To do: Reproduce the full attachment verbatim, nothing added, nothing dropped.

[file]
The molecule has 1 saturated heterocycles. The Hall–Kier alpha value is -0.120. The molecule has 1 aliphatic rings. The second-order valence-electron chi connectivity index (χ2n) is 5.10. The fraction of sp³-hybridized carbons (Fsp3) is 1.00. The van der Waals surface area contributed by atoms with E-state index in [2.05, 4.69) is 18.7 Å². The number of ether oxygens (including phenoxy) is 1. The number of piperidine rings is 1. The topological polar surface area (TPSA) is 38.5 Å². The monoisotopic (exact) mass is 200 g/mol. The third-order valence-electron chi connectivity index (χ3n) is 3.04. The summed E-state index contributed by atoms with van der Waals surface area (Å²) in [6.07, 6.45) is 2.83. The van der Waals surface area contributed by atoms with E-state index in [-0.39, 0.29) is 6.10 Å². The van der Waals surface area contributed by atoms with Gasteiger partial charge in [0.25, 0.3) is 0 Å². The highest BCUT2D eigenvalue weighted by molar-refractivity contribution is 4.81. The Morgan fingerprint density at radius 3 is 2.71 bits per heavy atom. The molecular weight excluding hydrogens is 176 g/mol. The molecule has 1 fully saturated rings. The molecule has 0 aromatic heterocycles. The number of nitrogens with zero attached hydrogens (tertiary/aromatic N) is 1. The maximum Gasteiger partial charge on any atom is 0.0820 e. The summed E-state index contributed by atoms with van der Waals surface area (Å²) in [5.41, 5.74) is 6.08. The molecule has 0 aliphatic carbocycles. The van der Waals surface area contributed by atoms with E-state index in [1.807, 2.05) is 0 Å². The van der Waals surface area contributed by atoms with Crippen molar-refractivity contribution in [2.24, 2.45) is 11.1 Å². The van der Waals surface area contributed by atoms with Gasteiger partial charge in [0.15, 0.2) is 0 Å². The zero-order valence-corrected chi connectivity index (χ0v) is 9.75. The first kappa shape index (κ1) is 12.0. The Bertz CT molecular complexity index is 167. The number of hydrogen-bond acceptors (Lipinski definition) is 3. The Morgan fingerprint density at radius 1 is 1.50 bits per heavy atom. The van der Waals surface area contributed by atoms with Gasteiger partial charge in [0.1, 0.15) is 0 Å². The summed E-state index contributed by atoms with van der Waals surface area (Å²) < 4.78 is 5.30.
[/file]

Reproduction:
The molecule has 1 saturated heterocycles. The Hall–Kier alpha value is -0.120. The molecule has 1 aliphatic rings. The second-order valence-electron chi connectivity index (χ2n) is 5.10. The fraction of sp³-hybridized carbons (Fsp3) is 1.00. The van der Waals surface area contributed by atoms with E-state index in [2.05, 4.69) is 18.7 Å². The number of ether oxygens (including phenoxy) is 1. The number of piperidine rings is 1. The topological polar surface area (TPSA) is 38.5 Å². The monoisotopic (exact) mass is 200 g/mol. The third-order valence-electron chi connectivity index (χ3n) is 3.04. The summed E-state index contributed by atoms with van der Waals surface area (Å²) in [6.07, 6.45) is 2.83. The van der Waals surface area contributed by atoms with E-state index in [-0.39, 0.29) is 6.10 Å². The van der Waals surface area contributed by atoms with Gasteiger partial charge in [0.25, 0.3) is 0 Å². The highest BCUT2D eigenvalue weighted by molar-refractivity contribution is 4.81. The Morgan fingerprint density at radius 3 is 2.71 bits per heavy atom. The molecular weight excluding hydrogens is 176 g/mol. The molecule has 1 fully saturated rings. The molecule has 0 aromatic heterocycles. The number of nitrogens with zero attached hydrogens (tertiary/aromatic N) is 1. The maximum Gasteiger partial charge on any atom is 0.0820 e. The summed E-state index contributed by atoms with van der Waals surface area (Å²) in [5.41, 5.74) is 6.08. The molecule has 0 aliphatic carbocycles. The van der Waals surface area contributed by atoms with E-state index in [1.807, 2.05) is 0 Å². The van der Waals surface area contributed by atoms with Crippen molar-refractivity contribution in [2.24, 2.45) is 11.1 Å². The van der Waals surface area contributed by atoms with Gasteiger partial charge in [0.15, 0.2) is 0 Å². The zero-order valence-corrected chi connectivity index (χ0v) is 9.75. The first kappa shape index (κ1) is 12.0. The Bertz CT molecular complexity index is 167. The number of hydrogen-bond acceptors (Lipinski definition) is 3. The Morgan fingerprint density at radius 1 is 1.50 bits per heavy atom. The van der Waals surface area contributed by atoms with Gasteiger partial charge in [0.1, 0.15) is 0 Å². The summed E-state index contributed by atoms with van der Waals surface area (Å²) < 4.78 is 5.30.